Neurocognitive effectiveness of haloperidol, risperidone, and olanzapine in first-episode psychosis: a randomized, controlled 1-year follow-up comparison.
ABSTRACT To investigate the neurocognitive effectiveness of haloperidol, risperidone, and olanzapine in first-episode schizophrenia-spectrum disorders.
This prospective, randomized, open-label study was conducted from February 2001 to February 2005. Data for the present investigation were obtained from a large epidemiologic and 3-year longitudinal intervention program of first-episode psychosis (DSM-IV criteria) conducted at the outpatient clinic and the inpatient unit at the University Hospital Marques de Valdecilla, Santander, Spain. One hundred four patients randomly assigned to haloperidol (N = 35), olanzapine (N = 30), or risperidone (N = 39) who completed clinical and cognitive evaluations at baseline, 6 months, and 1 year were included in the final analysis. Thirty-seven healthy individuals were also longitudinally assessed. A neuropsychological battery that comprised 9 cognitive domains was used. The contribution of clinical changes, concomitant medications, and the severity of motor side effects to cognitive changes was controlled. The main outcome measure was cognitive changes at 1-year follow-up.
The 3 treatment groups showed a significant improvement in cognitive scores after 1 year. The differential cognitive effectiveness between antipsychotics was insignificant. The magnitude of cognitive changes was similar in the 3 treatment groups and controls, although a greater improvement on the Finger Tapping Test, Trail Making Test B, and Rey Complex Figure Test was found in the treatment groups. Clinical changes, use of concomitant medications, and the emergence of motor side effects did not significantly account for cognitive changes over time.
Haloperidol, olanzapine, and risperidone were equally effective in treating cognitive deficits of psychosis. The effect of practice clearly contributes to cognitive score improvements after treatment with antipsychotics. Our results provide important information regarding the practical utility of antipsychotic treatments to improve cognition and could have implications for developing novel approaches for cognitive pharmacotherapy in schizophrenia.
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ABSTRACT: In the last years, there has been growing evidence linking elevated homocysteine levels with cognitive dysfunction in several neurological and neuropsychiatric diseases. The aim of the present study was to investigate the potential relationship between elevated homocysteine levels and cognitive deficits in first-episode psychosis patients. Plasma levels and cognitive performance of 139 patients and 99 healthy volunteers were compared. Patients were classified as elevated homocysteine (>90 percentile for controls) and normal and compared on 22 cognitive outcome measures grouped into cognitive domains known to be impaired in schizophrenia. Patients had a statistically significant increase in plasmatic homocysteine levels. In addition, they presented with significantly increased cognitive deficits. However, no relationship between homocysteine levels and cognitive impairment was detected. These results suggest the need for further studies to clarify the role of homocysteine in the etiology and prognosis of psychosis.European Archives of Psychiatry and Clinical Neuroscience 03/2012; 262(7):557-64. · 2.75 Impact Factor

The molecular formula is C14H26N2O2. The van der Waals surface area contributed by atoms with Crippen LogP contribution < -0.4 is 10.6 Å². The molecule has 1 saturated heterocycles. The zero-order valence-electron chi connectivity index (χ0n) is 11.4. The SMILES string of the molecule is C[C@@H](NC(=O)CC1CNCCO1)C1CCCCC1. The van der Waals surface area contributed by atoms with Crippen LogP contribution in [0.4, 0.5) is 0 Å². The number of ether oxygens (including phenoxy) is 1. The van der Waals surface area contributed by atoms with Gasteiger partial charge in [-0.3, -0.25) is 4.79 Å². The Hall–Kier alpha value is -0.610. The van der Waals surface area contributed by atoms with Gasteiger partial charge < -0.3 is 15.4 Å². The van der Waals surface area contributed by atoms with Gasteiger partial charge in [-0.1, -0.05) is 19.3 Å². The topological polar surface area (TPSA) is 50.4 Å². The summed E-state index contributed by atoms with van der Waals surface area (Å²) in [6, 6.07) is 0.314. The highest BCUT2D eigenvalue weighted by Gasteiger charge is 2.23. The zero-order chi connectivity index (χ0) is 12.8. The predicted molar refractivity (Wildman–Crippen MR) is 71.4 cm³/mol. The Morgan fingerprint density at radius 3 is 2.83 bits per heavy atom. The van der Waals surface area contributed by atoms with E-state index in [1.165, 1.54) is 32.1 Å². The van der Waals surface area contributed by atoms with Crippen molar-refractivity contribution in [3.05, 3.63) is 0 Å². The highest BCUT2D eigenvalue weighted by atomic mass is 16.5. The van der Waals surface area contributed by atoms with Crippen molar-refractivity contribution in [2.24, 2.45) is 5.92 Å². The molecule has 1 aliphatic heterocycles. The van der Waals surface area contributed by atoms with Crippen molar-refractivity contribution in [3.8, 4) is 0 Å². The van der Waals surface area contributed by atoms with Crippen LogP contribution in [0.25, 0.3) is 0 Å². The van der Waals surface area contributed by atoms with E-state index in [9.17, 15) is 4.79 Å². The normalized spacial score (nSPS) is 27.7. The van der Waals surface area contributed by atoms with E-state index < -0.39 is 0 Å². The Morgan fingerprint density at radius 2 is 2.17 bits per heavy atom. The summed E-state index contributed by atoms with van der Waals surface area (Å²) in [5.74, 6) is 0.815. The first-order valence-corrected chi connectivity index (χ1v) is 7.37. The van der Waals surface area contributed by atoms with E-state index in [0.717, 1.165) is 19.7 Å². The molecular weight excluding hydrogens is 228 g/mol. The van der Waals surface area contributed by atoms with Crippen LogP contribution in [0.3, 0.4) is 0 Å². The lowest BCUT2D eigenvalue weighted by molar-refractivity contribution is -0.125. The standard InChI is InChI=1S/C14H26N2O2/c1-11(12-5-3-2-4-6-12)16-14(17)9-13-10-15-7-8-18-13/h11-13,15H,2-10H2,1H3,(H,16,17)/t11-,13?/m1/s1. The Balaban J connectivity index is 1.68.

- Schizophrenia Research 07/2011; 129(2-3):205-7. · 4.59 Impact Factor
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ABSTRACT: Historically, clinical neuropsychology has made significant contributions to the understanding of brain-behavior relationships, particularly in neurological conditions. During the past several decades, neuropsychology has also become established as an important discipline in psychiatric settings. Cognition is increasingly recognized as being core to psychiatric illnesses and predictive of functional outcomes, augmenting theories regarding symptomatology and illness progression. Adult-type psychiatric disorders (including schizophrenia and other psychotic, mood, anxiety, eating, substance-related, and personality disorders) typically emerge during adolescence or young adulthood, a critical neurodevelopmental period. Clinical neuropsychological assessment in adolescent psychiatric patients is particularly valuable in informing clinical formulation and intervention and can be therapeutic across a number of levels. This article articulates the theoretical considerations and practical challenges and applications of clinical neuropsychology within adolescent and young-adult psychiatry. The importance of considering the neurodevelopmental context and its relationship to current theoretical models underpinning clinical practice are discussed.Applied neuropsychology. Child. 01/2013; 2(1):47-63.